Slicers in Excel PivotTables

When Excel 2007 was introduced, the PivotTable Field List included a “Filter” area, where one could drop a field to use as a filter (for example, year, brand name, size, etc. from a block of sales data). If the user filtered for one year, or one brand, the name of the item was visible in the space above the body of the table. But if more than one item was filtered for, all it would say was “multiple items”…and not which ones. The feature worked, but couldn’t take this into account. So in Excel 2010, and all versions following, the Slicer feature was added. (No, I don’t know where they got the name. Sounded a little odd to me, too….)

Creating one or more slicers is dead simple. Make sure you’ve clicked somewhere in your PivotTable or –Chart, go to the PivotTable/Chart Tools Options tab, look in the Sort and Filter group, and click Insert Slicer.

Insert Slicer

You’ll need to choose which fields you want to filter with. Usually it’ll be at least a couple, one of which will often but not always contain values. And when you’ve selected, click OK.

Select Slicers

Done. Using the slicers is also easy. Click on the thing(s) you want to filter for (i.e. see), and they stay visible. Everything else hides.

But there is one neat extra tucked in there. Aside from the fact that the slicers print (they’re a WYSIWYG item), and you can resize them, you can change the number of columns of buttons per slicer, which means you can show more of them at once, and save some screen (and print) space.

Setting Columns

And that means you can use them to the fullest, because most of the time, any user who looks at your printout can see what you filtered for! No muss, no fuss.

Slicers are one of my more favorite features in Excel. They’re a good answer to a reasonable question (filters you can see and know what they’re filtering for), and they’re easy to use. They help content be more user-friendly, and even in a static situation (printout or PDF), they retain their usefulness.

How to Use COUNTBLANK in Excel

Some of the Excel functions, such as IF, come into play all the time, even outside business. They’re versatile and can do a lot. But others seem a little abstruse, or out in left field.

One question I occasionally get from business people in Excel is something like, “How do I make sure someone has filled in all the cells where I need data to, say, calculate an average correctly?” (Think “tax form” or W-4, for example. You want to make sure certain spaces are filled in regardless.)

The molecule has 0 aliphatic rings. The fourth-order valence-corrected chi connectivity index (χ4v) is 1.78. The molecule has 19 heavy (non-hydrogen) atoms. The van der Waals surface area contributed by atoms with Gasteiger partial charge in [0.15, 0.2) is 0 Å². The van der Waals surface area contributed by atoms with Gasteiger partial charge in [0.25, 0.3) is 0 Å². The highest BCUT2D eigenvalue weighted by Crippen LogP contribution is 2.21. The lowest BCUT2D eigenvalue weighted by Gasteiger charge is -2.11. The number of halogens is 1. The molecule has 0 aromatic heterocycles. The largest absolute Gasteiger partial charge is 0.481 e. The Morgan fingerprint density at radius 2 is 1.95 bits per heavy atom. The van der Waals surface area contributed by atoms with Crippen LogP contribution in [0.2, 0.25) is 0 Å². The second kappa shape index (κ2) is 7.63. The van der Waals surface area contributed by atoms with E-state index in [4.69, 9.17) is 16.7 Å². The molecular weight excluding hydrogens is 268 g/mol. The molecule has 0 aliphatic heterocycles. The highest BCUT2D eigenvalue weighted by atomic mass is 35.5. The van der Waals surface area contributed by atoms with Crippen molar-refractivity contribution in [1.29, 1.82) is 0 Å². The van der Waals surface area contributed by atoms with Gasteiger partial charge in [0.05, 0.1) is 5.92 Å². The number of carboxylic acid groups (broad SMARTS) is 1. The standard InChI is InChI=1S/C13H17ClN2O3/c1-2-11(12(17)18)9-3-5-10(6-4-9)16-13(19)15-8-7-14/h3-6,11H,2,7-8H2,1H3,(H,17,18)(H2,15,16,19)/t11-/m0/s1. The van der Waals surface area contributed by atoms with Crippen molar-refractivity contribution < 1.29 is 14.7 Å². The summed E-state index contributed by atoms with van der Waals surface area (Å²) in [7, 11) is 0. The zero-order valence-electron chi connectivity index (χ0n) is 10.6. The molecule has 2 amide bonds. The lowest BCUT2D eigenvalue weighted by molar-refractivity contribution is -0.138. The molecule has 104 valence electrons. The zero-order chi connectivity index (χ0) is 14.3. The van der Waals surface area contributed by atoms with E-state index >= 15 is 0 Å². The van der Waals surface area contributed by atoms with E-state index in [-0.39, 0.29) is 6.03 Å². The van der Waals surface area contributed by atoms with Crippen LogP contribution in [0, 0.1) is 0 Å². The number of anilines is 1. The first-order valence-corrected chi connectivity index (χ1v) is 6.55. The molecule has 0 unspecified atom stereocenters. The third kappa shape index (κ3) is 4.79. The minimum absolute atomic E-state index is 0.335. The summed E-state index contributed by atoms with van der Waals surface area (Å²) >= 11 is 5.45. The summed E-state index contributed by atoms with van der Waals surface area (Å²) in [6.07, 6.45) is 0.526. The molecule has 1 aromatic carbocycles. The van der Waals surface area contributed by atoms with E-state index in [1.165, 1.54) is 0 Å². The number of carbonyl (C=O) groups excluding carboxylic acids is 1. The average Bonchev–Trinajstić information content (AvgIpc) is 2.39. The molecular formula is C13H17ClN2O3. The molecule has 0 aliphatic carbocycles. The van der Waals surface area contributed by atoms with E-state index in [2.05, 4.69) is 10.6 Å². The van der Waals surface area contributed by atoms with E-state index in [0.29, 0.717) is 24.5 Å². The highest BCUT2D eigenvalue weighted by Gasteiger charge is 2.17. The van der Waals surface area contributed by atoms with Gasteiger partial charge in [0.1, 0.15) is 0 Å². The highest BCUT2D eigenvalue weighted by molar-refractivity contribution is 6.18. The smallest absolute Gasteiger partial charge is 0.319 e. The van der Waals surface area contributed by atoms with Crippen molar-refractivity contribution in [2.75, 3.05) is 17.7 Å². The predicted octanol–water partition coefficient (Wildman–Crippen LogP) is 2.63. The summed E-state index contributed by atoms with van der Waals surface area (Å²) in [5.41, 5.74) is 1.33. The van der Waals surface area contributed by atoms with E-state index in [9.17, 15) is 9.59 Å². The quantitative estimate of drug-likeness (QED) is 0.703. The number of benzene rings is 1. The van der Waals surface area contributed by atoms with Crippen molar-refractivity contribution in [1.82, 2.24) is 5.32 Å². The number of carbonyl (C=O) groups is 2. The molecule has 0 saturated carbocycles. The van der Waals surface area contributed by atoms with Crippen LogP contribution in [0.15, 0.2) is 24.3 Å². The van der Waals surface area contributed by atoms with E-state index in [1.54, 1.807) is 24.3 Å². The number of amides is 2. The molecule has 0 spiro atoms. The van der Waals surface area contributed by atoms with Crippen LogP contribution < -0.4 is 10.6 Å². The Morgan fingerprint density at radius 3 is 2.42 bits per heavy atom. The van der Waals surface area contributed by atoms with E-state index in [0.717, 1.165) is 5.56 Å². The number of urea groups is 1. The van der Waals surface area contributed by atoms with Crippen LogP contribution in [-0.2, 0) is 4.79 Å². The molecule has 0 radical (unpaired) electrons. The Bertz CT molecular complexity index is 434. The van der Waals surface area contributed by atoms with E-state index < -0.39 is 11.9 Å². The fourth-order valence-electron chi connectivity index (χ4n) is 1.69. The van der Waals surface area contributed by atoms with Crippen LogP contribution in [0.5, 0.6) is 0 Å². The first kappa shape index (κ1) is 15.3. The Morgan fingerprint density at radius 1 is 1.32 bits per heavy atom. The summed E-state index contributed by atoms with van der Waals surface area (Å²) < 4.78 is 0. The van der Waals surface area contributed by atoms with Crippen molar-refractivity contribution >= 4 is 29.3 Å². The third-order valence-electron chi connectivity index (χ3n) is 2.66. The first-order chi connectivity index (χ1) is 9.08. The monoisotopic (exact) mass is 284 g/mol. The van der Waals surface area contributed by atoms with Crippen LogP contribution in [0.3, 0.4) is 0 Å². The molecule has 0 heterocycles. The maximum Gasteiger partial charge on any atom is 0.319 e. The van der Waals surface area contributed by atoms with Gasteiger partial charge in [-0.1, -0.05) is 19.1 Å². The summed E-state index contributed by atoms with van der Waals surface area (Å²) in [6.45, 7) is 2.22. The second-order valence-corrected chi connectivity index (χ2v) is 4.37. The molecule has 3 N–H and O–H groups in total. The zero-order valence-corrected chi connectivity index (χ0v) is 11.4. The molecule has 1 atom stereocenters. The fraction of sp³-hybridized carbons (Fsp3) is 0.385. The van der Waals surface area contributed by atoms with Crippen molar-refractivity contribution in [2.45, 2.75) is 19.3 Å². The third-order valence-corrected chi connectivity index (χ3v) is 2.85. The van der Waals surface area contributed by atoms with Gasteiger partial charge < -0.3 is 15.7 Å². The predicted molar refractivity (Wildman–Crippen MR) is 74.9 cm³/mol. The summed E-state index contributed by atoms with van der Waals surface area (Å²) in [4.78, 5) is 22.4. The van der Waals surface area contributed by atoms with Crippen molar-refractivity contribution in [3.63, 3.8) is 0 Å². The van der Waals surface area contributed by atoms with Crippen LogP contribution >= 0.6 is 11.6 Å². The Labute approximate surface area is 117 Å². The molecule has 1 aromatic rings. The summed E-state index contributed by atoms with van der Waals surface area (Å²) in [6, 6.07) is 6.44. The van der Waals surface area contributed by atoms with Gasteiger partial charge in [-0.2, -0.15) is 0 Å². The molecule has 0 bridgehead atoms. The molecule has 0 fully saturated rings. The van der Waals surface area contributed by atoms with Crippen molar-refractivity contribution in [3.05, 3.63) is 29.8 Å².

In some situations, you might use a function like ISERROR, and incorporate it with IF to test if there IS an ERROR when you perform a calculation:

=IF(ISERROR(AVERAGE(D2:D10))…

…so that if performing the calculation glitches, you can have the formula show a message to this effect.

=IF(ISERROR(AVERAGE(D2:D10)),”There’s a blank cell there”…

Otherwise, perform the calculation.

=IF(ISERROR(AVERAGE(D2:D10)),”There’s a blank cell there”,AVERAGE(D2:D10))

Using ISERROR with AVERAGE

 

But this doesn’t quite solve the problem, because even if just one of the cells has data in it, there won’t be an error as far as Excel is concerned.

Formula finds one cell with data and calculates average

 

So we need to call a function that looks for ANY cells being empty, and lets us know. It’s called COUNTBLANK. (Sounds like some kind of strange nobleman–Count Blank, from some tiny hamlet somewhere….)

 

=IF(COUNTBLANK(D2:D10)>0,”Missing Data in D2 thru D10″,AVERAGE(D2:D10))

COUNTBLANK finds missing data and tells user

 

What it does is pretty simple, though. It COUNTs the BLANKs in a range, and can let us know how many there are. IF (as you see in the above formula) there are any (“COUNTBLANK(D2:D10)>0”), we want to see the TRUE result from the IF (the message about missing data); if not–that is, if the test is FALSE–then we want it to calculate the average. We’ve told the program to perform the calculation only IF the COUNT of BLANK cells is NOT greater than 0, and let us know if there are any blanks so we (or the user) can correct this.

COUNTBLANK finds no missing data

 

Of course, guaranteeing that only numbers get filled in is another matter. But there are a few different ways to take care of this, such as Data Validation. The important thing is, MISSING data are a problem, as the result isn’t an accurate one. And letting the user know about this is the big thing.